116 000 is a European free-phone number that provides immediate life saving support when children go missing. It is active in 22 EU member states: Austria, Belgium, Bulgaria, Cyprus, Denmark, Estonia, France, Germany, Greece, Hungary, Ireland, Italy, Luxembourg, Malta, the Netherlands, Poland, Portugal, Romania, Slovakia, Slovenia, Spain and the United Kingdom. The hotline is also available in Serbia.
Calls are answered locally by trained and professional staff from organizations specializing in dealing with cases of missing children by providing psychological, administrative and legal advice, as required.
A European wide number was reserved by the European Commission for a variety of reasons. First the phenomenon of missing children is becoming increasingly a cross-border problem as the Schengen area is expanding. Secondly swift action in case of disappearance is of vital importance, as a report from the United States' Office of Juvenile Justice and Delinquency Prevention suggests that 76.2% of children who are murdered after having been abducted are dead within three hours of disappearance. Furthermore parents need the support of an organization specialized in dealing with these cases. And finally there is a need to communicate about a missing child beyond national borders.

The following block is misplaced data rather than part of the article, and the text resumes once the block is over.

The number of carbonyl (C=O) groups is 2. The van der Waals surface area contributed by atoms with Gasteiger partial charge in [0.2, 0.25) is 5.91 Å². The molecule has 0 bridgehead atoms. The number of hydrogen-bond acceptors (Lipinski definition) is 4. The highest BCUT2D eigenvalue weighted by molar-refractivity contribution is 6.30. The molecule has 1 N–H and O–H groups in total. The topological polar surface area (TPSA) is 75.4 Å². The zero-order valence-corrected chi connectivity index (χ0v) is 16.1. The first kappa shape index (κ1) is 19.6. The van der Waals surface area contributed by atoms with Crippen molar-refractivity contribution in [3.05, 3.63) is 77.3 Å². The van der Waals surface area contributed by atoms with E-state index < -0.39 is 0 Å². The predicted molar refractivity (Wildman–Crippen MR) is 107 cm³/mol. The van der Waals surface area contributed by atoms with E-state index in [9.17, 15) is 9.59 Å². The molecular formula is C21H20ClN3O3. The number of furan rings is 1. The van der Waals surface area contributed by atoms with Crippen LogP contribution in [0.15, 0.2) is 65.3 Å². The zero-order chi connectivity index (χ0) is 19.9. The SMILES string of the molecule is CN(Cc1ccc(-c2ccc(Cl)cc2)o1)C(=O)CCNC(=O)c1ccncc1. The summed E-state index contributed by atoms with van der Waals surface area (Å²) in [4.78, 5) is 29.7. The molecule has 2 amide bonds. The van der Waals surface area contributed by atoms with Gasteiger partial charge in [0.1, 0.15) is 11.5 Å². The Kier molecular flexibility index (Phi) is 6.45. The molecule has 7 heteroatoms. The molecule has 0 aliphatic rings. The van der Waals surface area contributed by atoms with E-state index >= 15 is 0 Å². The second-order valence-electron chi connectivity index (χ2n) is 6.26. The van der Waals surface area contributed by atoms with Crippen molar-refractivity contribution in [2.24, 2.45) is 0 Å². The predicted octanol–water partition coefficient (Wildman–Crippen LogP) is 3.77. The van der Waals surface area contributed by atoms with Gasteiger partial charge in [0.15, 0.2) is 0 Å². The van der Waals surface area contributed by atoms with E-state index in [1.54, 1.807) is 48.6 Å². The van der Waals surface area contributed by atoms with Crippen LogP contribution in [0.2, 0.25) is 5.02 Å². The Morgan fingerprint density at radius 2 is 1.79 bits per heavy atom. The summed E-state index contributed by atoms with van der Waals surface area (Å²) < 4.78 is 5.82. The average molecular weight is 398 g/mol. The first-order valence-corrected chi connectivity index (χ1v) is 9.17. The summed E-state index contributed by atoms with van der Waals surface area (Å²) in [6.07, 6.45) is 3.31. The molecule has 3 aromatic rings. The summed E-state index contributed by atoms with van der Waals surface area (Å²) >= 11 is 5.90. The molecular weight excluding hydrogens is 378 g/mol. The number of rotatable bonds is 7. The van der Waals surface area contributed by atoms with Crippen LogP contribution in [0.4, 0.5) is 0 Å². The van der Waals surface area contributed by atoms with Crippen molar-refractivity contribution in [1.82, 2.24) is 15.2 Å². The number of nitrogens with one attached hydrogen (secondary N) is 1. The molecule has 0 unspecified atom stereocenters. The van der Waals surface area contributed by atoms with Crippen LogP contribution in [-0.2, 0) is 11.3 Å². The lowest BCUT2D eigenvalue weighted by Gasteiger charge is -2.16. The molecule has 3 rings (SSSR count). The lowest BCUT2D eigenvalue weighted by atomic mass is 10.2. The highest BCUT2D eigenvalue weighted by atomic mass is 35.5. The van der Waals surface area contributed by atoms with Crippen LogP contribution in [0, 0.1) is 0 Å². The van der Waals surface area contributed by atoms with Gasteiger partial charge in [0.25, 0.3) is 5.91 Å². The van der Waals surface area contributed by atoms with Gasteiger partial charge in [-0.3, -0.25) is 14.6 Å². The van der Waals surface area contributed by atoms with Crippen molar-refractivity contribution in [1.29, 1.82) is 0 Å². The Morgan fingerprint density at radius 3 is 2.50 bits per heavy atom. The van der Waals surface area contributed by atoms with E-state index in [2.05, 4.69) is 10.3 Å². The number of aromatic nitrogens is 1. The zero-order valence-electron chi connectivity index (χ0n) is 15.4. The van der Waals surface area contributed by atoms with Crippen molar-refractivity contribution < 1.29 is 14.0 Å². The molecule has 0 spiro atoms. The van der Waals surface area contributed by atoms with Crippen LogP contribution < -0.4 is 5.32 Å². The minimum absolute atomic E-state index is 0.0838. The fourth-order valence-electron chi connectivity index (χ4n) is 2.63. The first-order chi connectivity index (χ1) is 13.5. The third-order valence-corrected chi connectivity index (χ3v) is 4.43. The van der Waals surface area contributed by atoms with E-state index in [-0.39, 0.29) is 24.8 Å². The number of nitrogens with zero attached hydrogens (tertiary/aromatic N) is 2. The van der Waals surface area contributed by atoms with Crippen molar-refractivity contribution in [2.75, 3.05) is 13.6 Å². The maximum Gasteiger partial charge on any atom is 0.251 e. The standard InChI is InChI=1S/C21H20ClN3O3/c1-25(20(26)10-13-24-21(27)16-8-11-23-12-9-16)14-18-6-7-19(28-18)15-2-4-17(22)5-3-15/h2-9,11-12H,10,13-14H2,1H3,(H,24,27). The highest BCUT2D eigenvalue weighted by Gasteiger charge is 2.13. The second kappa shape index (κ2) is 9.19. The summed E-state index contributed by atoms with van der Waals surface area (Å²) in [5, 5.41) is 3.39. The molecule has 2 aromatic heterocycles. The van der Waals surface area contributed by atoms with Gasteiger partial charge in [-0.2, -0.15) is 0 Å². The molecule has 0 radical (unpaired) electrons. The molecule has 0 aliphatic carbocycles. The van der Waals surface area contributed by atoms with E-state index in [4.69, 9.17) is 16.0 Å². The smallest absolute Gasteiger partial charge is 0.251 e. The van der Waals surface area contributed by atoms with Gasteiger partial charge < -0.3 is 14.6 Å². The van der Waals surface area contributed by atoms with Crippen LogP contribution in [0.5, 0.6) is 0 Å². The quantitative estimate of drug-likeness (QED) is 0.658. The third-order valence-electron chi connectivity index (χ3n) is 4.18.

On 15 February 2007 the European Commission recognized the need for such a Europe-wide effort and published a document requesting the member states to reserve 116 000 as the number for missing children.
On 25 May 2009 the number was launched in nine member states of Missing Children Europe. It is expected that other Member States will also implement the number, as implementation takes place at a national level.
- 116 000 - The European hotline number for missing children - Frequently asked questions
- Resolución SETSI, 31 March/2010
- "Un téléphone unique européen : le 116 000". Nouvelobs (in French). 25 May 2009. Retrieved 2009-06-04.
- Brown, Katherine M.; Robert D. Keppel, Joseph G. Weis, Marvin E. Skeen (2006-05). "CASE MANAGEMENT for Missing Children Homicide Investigation" (PDF). National Criminal Justice Service (Office of Juvenile Justice and Delinquency Prevention, U.S. Department of Justice). p. 13. Retrieved 2009-06-04.
- Commission Decision 2007/116/EC
|This Europe-related article is a stub. You can help Wikipedia by expanding it.|